Last was Evolve, an alternative hip-hop artist from Cincinnati. What was great was the he did all of his own music in real time off of his laptop and a few effects/samples boards. Most of his lyrics were about civil issues, often things involving the government. Very punk-influenced. His electronic beats were phenomenal, making some crowd members want to go to outer space, and they were easily comparable to any professional electronic musician that has any sort of popularity.

Saturday, January 14, 2012

Scubadog, Old Hundred and Jesse Remnant / January 12, 2012 / Casa

By: Carolyn Menyes, Interviews & Live Reviews Editor

Maybe this is stereotypical... but junior year sucks. More specifically, winter quarter of junior year sucks: Too many classes, too much homework, and yeah, it's only week two. The only thing that got me through my 19 hours worth of classes this week was the idea that I would get to go to Casa Cantina on Thursday to see one of my favorite local bands, Scubadog. And that's exactly what I did.

I strolled into the venue and paid the $5 cover just in time to catch the last few songs of Jesse Remnant's solo acoustic set. At this point, the crowd was a little sparse, but the music was good, as is to be expected. Because of my tardiness, Remnant's time on the stage came and went too quickly, though he was soon to return performing bass duties for Scubadog.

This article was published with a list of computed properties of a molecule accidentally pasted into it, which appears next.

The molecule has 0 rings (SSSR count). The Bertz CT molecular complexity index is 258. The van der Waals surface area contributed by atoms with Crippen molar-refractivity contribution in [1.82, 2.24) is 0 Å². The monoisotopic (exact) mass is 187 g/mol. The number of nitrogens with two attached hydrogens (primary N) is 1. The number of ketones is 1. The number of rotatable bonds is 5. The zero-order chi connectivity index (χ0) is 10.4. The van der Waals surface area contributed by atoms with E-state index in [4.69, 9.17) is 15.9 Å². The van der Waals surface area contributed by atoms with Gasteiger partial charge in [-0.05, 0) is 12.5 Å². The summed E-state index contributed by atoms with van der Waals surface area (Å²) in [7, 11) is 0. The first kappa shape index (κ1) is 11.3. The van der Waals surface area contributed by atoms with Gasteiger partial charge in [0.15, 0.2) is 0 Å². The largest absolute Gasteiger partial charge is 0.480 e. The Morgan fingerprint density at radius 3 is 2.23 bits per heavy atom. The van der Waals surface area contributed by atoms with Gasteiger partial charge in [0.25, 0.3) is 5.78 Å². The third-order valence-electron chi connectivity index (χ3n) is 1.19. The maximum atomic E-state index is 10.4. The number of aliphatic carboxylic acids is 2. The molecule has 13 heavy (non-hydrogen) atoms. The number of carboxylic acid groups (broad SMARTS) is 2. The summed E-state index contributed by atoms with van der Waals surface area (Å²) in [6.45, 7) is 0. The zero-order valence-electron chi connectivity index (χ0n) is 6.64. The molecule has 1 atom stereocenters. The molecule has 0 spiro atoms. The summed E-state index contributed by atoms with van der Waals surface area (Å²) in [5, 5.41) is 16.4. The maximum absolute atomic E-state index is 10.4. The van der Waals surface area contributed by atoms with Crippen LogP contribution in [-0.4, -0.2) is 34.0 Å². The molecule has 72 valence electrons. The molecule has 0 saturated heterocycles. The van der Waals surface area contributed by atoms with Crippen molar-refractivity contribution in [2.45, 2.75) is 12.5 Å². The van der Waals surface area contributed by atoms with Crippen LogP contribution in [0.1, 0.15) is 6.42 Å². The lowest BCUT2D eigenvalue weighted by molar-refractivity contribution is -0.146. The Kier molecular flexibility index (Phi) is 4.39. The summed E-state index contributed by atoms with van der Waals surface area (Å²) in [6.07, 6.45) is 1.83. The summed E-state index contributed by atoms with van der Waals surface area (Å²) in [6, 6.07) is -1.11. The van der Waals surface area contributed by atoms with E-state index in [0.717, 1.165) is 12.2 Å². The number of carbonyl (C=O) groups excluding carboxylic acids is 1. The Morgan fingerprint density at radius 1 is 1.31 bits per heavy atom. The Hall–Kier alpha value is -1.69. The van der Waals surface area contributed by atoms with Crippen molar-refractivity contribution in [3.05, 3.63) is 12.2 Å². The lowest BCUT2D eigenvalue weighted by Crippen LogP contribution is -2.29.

Before that, though, Columbus' Old Hundred was set to play. They're frequently around Athens these days because they're recording an album at 3 Elliott Studio, and they sure do fit in. Their brand of alternative folk rock is perfect for Athens and Casa, specifically. The band produced full sounds that perfectly fit this old college town, and the audience definitely felt it.

A highlight of their set was certainly their last song: a cover of Neutral Milk Hotel's "King of Carrot Flowers." I've heard this song done by several other bands at local shows, but never before was the emotion of the lyrics captured so perfectly. The crowd, which had grown since Remnant's set, sang along to every word, creating one of those special bonding moments.